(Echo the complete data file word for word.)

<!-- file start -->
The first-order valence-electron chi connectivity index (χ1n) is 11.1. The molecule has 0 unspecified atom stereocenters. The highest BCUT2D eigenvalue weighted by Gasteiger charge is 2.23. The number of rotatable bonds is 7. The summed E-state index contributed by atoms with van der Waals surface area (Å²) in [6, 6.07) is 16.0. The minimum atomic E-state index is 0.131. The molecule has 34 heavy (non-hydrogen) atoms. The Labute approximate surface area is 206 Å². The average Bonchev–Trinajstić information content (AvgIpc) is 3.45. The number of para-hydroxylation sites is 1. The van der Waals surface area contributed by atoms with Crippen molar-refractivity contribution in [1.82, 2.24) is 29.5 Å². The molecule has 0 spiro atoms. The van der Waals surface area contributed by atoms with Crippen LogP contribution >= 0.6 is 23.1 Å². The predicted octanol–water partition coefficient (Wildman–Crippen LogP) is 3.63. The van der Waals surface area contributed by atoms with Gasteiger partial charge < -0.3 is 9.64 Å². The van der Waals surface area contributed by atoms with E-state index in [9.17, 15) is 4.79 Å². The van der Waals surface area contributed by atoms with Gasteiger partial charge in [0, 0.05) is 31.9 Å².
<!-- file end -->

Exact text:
The first-order valence-electron chi connectivity index (χ1n) is 11.1. The molecule has 0 unspecified atom stereocenters. The highest BCUT2D eigenvalue weighted by Gasteiger charge is 2.23. The number of rotatable bonds is 7. The summed E-state index contributed by atoms with van der Waals surface area (Å²) in [6, 6.07) is 16.0. The minimum atomic E-state index is 0.131. The molecule has 34 heavy (non-hydrogen) atoms. The Labute approximate surface area is 206 Å². The average Bonchev–Trinajstić information content (AvgIpc) is 3.45. The number of para-hydroxylation sites is 1. The van der Waals surface area contributed by atoms with Crippen molar-refractivity contribution in [1.82, 2.24) is 29.5 Å². The molecule has 0 spiro atoms. The van der Waals surface area contributed by atoms with Crippen LogP contribution >= 0.6 is 23.1 Å². The predicted octanol–water partition coefficient (Wildman–Crippen LogP) is 3.63. The van der Waals surface area contributed by atoms with Gasteiger partial charge < -0.3 is 9.64 Å². The van der Waals surface area contributed by atoms with E-state index in [9.17, 15) is 4.79 Å². The van der Waals surface area contributed by atoms with Gasteiger partial charge in [0, 0.05) is 31.9 Å².